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Accelerated Digital Transformation Means Quick Wins for Insurers

15 September 2021 TransUnion

Across the globe, digitally transformed insurers are weathering the pandemic more successfully than those relying more on in-person intermediation. Robin Wagner, Senior Vice President International Insurance at TransUnion, explains why — and the importance of speeding up the digital transformation journey.

Consumer behaviour has shifted — digital is the new normal 

As pandemic measures, such as social distancing and working from home, shape new buying and work habits, insurers must adapt to meet an ever-growing number of consumers on their chosen channels. 

Global research confirms consumer demands have changed. Over the first two quarters of 2020, online insurance sales spiked by 35–50%, and online sales of life and health insurance in India jumped 25–40% during lockdown.


There’s also an impact on long-term behaviour as roughly a quarter of consumers said they’d use digital to buy insurance in the future, and would likely move to brands offering a better online experience. More than a third of consumers stated they’d buy insurance from big tech firms (doubling YoY). Why? Because a better user experience makes it easier to interact, fulfil, service and buy a product that’s often a grudge purchase.

“Customer experience is becoming a key competitive weapon — and insurers need to make sure they keep up with customers’ expectations.”


Head of Digital Ecosystems R&D Swiss Re Institute

Digital and multichannel insurers perform better 

As consumers opted to buy insurance online, insurers with a robust digital presence outperformed competitors during the COVID-19 crisis. In an analysis of Q2 2020 quote volumes, fully digital and multichannel insurers performed 22% better-than-average YoY. In addition, digital aggregators and direct online distribution proved more successful than in-person interactions. 

Since the start of the pandemic, countries such as the UK, US, and Canada — where digital penetration is high and insurance well-legislated — fared better than more heavily intermediated industries in nations like India and South Africa.[1]

[1] Source: TransUnion data, volumes based on April 2020 transactions.

For the UK, where 70% of insurance uses digital aggregators, quote volumes reveal a highly digitally transformed market. In South Africa (with 60% broker distribution), it’s clear digital insurers outperformed the competition by avoiding the need for physical interaction.[2] 

Lockdown challenges aside, insurers that most effectively weathered the COVID-19 storm got these three things right:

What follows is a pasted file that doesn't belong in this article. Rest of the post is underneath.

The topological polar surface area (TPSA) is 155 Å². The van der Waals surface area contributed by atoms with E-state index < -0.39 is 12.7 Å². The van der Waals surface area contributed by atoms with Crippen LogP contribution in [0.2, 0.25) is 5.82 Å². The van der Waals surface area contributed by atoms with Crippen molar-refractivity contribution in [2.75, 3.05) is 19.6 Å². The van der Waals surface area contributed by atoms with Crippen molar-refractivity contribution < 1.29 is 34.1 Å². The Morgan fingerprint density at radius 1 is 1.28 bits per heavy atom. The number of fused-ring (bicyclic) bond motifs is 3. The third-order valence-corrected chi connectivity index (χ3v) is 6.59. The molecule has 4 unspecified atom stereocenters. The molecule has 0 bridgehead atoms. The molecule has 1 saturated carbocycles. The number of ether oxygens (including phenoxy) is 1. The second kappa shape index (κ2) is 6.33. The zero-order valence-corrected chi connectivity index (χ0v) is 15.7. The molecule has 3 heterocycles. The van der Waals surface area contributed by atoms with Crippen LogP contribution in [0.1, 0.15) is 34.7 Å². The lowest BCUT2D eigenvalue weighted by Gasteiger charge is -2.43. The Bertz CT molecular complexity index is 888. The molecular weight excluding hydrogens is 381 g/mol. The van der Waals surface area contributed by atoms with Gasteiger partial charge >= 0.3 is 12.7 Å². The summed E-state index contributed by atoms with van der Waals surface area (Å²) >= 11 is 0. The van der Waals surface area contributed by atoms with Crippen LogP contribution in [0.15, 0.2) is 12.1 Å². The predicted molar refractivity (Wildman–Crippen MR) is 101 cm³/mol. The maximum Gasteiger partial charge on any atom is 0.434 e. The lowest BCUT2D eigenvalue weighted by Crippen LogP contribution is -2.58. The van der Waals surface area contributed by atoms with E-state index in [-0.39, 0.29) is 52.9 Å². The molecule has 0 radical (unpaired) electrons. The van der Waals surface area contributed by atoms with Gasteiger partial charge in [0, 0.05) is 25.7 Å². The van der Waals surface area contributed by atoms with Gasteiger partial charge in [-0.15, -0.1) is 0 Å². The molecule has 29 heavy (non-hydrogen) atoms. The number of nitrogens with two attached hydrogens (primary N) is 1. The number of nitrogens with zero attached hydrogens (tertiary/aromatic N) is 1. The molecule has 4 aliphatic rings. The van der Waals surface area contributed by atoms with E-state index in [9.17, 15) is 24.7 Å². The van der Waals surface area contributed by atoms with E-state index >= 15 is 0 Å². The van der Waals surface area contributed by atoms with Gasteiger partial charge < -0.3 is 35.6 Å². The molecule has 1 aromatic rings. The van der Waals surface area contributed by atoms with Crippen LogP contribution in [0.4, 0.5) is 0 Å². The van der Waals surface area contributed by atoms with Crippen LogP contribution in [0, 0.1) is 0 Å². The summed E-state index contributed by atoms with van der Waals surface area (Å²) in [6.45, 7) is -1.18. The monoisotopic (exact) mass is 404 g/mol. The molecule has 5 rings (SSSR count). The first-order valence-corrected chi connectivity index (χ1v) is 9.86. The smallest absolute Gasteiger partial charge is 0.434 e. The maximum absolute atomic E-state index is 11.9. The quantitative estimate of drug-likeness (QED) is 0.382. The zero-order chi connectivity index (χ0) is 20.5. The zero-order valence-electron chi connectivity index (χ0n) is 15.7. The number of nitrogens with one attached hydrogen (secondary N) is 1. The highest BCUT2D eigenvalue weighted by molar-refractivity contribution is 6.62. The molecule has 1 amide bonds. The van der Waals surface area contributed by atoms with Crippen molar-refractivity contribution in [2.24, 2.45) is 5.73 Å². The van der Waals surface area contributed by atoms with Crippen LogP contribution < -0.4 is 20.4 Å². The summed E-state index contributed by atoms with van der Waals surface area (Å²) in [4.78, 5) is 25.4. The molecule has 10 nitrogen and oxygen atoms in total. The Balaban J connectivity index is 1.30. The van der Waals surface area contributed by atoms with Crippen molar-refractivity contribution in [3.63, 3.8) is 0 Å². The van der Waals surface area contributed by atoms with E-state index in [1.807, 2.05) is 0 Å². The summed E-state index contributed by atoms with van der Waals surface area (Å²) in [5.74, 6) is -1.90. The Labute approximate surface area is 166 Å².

1. Multichannel distribution across digital, direct and intermediated
  2. Enabling digital customer onboarding to contract fulfilment
  3. Offering digital ability to change policy cover and load a claim online

Digital transformation is now a must-have 

Investor expectations evolve with consumer demands; insurers that don’t digitally transform and show resilience will lose out. There’s also cost — where insurers looking to improve expense ratios must actively reduce expensive broker commissions to stay competitive.

[2] Source: TransUnion data — % change of Q2 2020 quote volumes (indexed to Q1 2020 levels)

For 19 US life insurer carriers — using TransUnion data-driven underwriting — client volumes rose by 23% YoY (vs. -7% across the market). This was due to higher levels of straight-through processing enabled by credit-based decisioning and identity verification solutions.[3]


[3] Source: TransUnion data, TU Clients life enquiry volumes (2019 ­versus 2020)

All this doesn’t mean the end for brokers/agent-driven channels. On the contrary, as life insurers strengthen their digital distribution, organisations offering multichannel options will achieve higher Net Promoter Scores (a key measure of customer experience and business growth). 

Achieve digital readiness with three quick wins 

Increased digital engagement and expectations for a seamless online experience drive the need to fast-track transformation. As a result, insurers must have the protocols to detect and manage risk, and alleviate manual or offline processes that frustrate consumers.

To test these findings, we conducted a mystery shopping exercise to establish the critical differences in digital journeys through a consumer lens and found:

  1. Digitally ready insurers (primarily property and casualty) offered user-friendly, transparent, efficient and effective journeys
  2. Digitally unready (mostly life insurers) required too many documents and fields to be filled in, and offered archaic document upload functionality

Automated, data-driven solutions can enable friction-right engagement throughout the customer lifecycle to achieve quick wins. Here’s how:

  1. Streamline the onboarding process with prefilled, validated third-party data
  2. Digitally verify consumer identity to protect your customers and your business
  3. Effectively balance customer experience with compliance and fraud risk

To learn more about how a friction-right online experience can enhance customer onboarding, visit our website today.

[1] Source: TransUnion data, volumes based on April 2020 transactions.
[2] Source: TransUnion data — % change of Q2 2020 quote volumes (indexed to Q1 2020 levels)
[3] Source: TransUnion data, TU Clients life enquiry volumes (2019 ­versus 2020)

Quick Polls


South Africa’s Financial Sector Conduct Authority (FSCA) has the power to raise revenues by issuing administrative penalties and fines against non-compliant financial services providers, with this money flowing back to the Treasury… Does this, in your view, create a regulatory / government conflict of interest?


Absolutely, as conflicted as it gets
Maybe, I’m on the fence on this
No, the FSCA can do no wrong
The guilty must pay
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